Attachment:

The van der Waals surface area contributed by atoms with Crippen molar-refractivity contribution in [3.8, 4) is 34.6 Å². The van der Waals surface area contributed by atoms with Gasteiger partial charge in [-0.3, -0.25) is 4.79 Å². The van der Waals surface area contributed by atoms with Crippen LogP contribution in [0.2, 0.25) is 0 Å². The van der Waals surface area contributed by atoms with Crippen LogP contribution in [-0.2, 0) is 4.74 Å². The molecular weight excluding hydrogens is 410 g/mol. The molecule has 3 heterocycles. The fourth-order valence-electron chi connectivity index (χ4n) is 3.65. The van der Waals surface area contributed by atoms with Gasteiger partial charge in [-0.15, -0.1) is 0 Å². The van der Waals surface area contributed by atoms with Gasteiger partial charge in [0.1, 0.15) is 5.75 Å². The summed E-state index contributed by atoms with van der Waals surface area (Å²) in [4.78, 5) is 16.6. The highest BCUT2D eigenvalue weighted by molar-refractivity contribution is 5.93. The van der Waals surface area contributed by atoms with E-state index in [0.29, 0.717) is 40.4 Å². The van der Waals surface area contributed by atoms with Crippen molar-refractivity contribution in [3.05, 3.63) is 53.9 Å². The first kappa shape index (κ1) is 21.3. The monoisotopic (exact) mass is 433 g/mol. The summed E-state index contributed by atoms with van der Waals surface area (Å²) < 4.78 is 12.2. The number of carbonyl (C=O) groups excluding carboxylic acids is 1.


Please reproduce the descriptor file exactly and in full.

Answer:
The van der Waals surface area contributed by atoms with Crippen molar-refractivity contribution in [3.8, 4) is 34.6 Å². The van der Waals surface area contributed by atoms with Gasteiger partial charge in [-0.3, -0.25) is 4.79 Å². The van der Waals surface area contributed by atoms with Crippen LogP contribution in [0.2, 0.25) is 0 Å². The van der Waals surface area contributed by atoms with Crippen LogP contribution in [-0.2, 0) is 4.74 Å². The molecular weight excluding hydrogens is 410 g/mol. The molecule has 3 heterocycles. The fourth-order valence-electron chi connectivity index (χ4n) is 3.65. The van der Waals surface area contributed by atoms with Gasteiger partial charge in [-0.15, -0.1) is 0 Å². The van der Waals surface area contributed by atoms with Gasteiger partial charge in [0.1, 0.15) is 5.75 Å². The summed E-state index contributed by atoms with van der Waals surface area (Å²) in [4.78, 5) is 16.6. The highest BCUT2D eigenvalue weighted by molar-refractivity contribution is 5.93. The van der Waals surface area contributed by atoms with E-state index in [0.29, 0.717) is 40.4 Å². The van der Waals surface area contributed by atoms with Crippen molar-refractivity contribution in [3.05, 3.63) is 53.9 Å². The first kappa shape index (κ1) is 21.3. The monoisotopic (exact) mass is 433 g/mol. The summed E-state index contributed by atoms with van der Waals surface area (Å²) < 4.78 is 12.2. The number of carbonyl (C=O) groups excluding carboxylic acids is 1.